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Safety, Volume 6, Issue 1 (March 2020) – 17 articles

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Cover Story (view full-size image) Auditory hazard warning systems have been found to improve distracted young and inexperienced [...] Read more.
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Open AccessArticle
A Study on Hybrid Sensor Technology in Winter Road Assessment
Safety 2020, 6(1), 17; https://doi.org/10.3390/safety6010017 - 23 Mar 2020
Viewed by 902
Abstract
Road conditions during the winter months in Nordic countries can be highly unstable. Slippery roads combined with heavy haul traffic and ordinary road users can create dangerous, even lethal, situations if road maintenance is unsuccessful. Accidents and critical road conditions may lead to [...] Read more.
Road conditions during the winter months in Nordic countries can be highly unstable. Slippery roads combined with heavy haul traffic and ordinary road users can create dangerous, even lethal, situations if road maintenance is unsuccessful. Accidents and critical road conditions may lead to blocked roads, putting strain on a limited number of main roads in many regions, and may in the worst case isolate areas entirely. Using sensors in winter road assessment has been a popular topic for over 20 years. However, with today’s developments connected to smaller and cheaper sensors, new opportunities are presenting themselves. In this study, we performed preliminary experiments on a variety of sensors, both commercial and experimental, to evaluate their benefits in possible hybrid sensor technology, which can give a more complete characterization of the road surface than what is possible from just one sensor. From the collected data and visual analysis of the results, the idea of a hybrid sensor seems promising when considering the differences in the tested sensors and how they may complement each other. Full article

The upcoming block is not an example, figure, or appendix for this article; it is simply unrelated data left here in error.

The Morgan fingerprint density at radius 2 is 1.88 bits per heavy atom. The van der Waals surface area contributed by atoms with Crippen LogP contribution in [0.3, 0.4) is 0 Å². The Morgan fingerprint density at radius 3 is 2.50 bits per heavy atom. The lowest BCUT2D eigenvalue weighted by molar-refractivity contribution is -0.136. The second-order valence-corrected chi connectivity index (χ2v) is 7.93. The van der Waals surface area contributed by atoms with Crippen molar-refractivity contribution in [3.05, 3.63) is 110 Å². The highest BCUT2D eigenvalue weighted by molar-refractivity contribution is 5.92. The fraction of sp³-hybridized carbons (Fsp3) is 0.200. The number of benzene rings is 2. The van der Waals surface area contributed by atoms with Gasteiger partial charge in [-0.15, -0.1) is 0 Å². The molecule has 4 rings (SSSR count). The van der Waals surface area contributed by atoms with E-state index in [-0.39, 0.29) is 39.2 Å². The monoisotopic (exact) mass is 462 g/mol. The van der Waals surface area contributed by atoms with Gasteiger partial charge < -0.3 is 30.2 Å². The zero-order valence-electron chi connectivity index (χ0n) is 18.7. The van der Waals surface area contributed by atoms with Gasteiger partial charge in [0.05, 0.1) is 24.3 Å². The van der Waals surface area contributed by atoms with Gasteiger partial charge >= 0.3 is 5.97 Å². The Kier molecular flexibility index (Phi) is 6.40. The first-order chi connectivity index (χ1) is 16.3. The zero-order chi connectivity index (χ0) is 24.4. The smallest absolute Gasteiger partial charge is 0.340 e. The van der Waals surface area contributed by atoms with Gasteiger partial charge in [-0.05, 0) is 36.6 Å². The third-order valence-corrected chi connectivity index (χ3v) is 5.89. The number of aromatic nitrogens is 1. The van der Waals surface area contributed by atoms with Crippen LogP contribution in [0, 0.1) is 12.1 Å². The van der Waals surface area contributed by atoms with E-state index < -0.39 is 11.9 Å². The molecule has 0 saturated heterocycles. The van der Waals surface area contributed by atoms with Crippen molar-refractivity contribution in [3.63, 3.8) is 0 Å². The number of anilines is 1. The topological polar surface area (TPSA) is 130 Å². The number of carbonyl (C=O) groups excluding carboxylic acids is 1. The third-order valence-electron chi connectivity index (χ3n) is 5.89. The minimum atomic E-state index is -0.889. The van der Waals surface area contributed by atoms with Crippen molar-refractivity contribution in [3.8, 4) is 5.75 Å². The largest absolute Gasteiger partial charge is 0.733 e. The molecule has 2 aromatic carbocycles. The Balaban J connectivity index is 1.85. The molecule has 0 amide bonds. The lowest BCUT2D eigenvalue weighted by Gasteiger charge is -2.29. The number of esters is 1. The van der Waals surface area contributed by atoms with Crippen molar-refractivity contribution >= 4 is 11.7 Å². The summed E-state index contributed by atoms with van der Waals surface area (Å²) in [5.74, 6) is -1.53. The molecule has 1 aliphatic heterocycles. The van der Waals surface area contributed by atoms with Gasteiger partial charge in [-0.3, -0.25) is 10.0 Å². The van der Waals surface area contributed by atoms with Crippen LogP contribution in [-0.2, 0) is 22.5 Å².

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Open AccessArticle
Research Engagement Changes Attitudes and Behaviours towards Agrichemical Safety in Australian Farmers
Safety 2020, 6(1), 16; https://doi.org/10.3390/safety6010016 - 12 Mar 2020
Viewed by 964
Abstract
There is limited research that evaluates the effect of farmer involvement in agrichemical exposure surveillance on their attitudes and behaviour towards pesticide handling and use of personal protective equipment. This limited follow-up study aimed to (i) evaluate attitudes/behaviours towards the use of personal [...] Read more.
There is limited research that evaluates the effect of farmer involvement in agrichemical exposure surveillance on their attitudes and behaviour towards pesticide handling and use of personal protective equipment. This limited follow-up study aimed to (i) evaluate attitudes/behaviours towards the use of personal protective equipment (PPE) among farmers who participated in the In-Field Personalised Cholinesterase Assessment Project (PCAP) (2016/17); and (ii) qualitatively assess the effect of monthly presentation of acetylcholinesterase (AChE) testing results on farmer agrichemical safety practices and behaviours prior to, and following participation in PCAP. This study surveyed 42 farming men and women, asking questions about agrichemical usage and hygiene practices. The majority of surveyed farmers’ self-apply agrichemicals on their farm (97.6%), with 81% reporting that involvement in PCAP research changed the way they handled Organophosphates (OPs)—a widely used insecticide in agriculture. By enabling people to think critically about their exposure, there was a 66% increase in frequency of respirator usage post-PCAP. Following this, participants were invited to take part in one-on-one interviews to further discuss their involvement in PCAP. Many responses were positive, with participants stating they were more aware and cautious of their own practices. This study determined that research participation and point-of-care testing and education can result in effective engagement of farmers and farm workers, increase health literacy and change farming practice—highlighting the importance of an interactive, participatory model in order to bring about change, to reduce possible pesticide exposures. Full article
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Open AccessArticle
High-Pressure Hydrogen Sulfide Experiments: How Did Our Safety Measures and Hazard Control Work during a Failure Event?
Safety 2020, 6(1), 15; https://doi.org/10.3390/safety6010015 - 02 Mar 2020
Viewed by 1031
Abstract